Stress and Eye Twitching

An involuntary wink might be cute, but it could get you in trouble if you wink at the wrong person! Eye twitches are known as myokymia, and they occur when the muscles and nerves around the eye are stimulated. Whether you find eye twitches annoying, frustrating or embarrassing, it is probably safe to assume that you want to get rid of them.

Eye twitches usually arise from stress, and April is Stress Awareness Month! Stress can come from many sources, but eye twitching in itself can be stressful which just turns the whole thing into a vicious cycle. How do you de-stress so that you can stop a stressful, embarrassing auto-response? Here are a few actions that you can take to help eye twitches to subside:

  1. Find your happy place. Our days are full of stressful activities like driving in rush hour traffic, tackling long to-do lists, attending demanding meetings, spending hours in front of our computer, and not taking time to relax. Taking a walk, reading a good book, treating yourself to a massage, or just giving yourself a 20-minute time-out to take a cat nap can make all the difference.
  2. Get to bed earlier. According to the National Sleep Foundation, adults between the ages of 26 to 64 need 7 to 9 hours of sleep every night. Most of us are not getting adequate sleep because we are staying up late to complete tasks. Ironically, our productivity lowers when we do not get enough sleep, so we are better off getting more rest at night than finishing that project.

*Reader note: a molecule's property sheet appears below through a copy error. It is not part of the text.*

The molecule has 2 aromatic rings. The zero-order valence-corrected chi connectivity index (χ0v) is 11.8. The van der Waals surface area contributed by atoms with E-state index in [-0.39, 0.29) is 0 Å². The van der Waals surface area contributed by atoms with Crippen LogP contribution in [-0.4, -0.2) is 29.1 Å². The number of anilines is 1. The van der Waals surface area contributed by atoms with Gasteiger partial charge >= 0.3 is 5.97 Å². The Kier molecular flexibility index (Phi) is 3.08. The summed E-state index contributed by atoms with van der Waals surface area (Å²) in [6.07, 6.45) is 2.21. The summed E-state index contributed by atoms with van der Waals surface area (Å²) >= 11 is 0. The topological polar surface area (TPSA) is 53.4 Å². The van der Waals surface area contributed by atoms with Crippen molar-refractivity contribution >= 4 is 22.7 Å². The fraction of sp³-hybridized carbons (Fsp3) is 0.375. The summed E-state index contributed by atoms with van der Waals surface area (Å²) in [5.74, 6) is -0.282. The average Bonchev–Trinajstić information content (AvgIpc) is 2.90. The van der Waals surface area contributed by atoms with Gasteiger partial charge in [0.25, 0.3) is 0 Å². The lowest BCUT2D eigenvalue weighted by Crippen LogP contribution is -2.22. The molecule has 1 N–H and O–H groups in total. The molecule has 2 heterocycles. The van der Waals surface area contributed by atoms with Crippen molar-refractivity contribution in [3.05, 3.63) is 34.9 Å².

3. Reduce your caffeine intake. Over 180 million Americans begin their day with coffee or another caffeinated beverage. Caffeine increases your heart rate and can actually make eye twitching worse. Try spacing out your caffeinated beverages throughout the day, or try decaffeinated coffees, teas and sodas.
  4. Kick bad habits to the curb. Alcohol and smoking are some of the most harmful habits that put your heath at risk and can increase twitching. Commit to quitting smoking or get help to assist you in quitting. An occasional alcoholic drink is fine, but save alcohol for special occasions.

Decreasing your stress level is good for your body all-around, and it will definitely help get rid of those pesky twitches. Most eye twitches go away after a period of time, but in rare occasions, twitches can be indicative of a nerve condition. Talk to your doctor or eye care professional if your eye twitches do not improve over time. A comprehensive eye exam should help find the source of the problem so you can save those flirtatious winks for the right person (Source: Independent).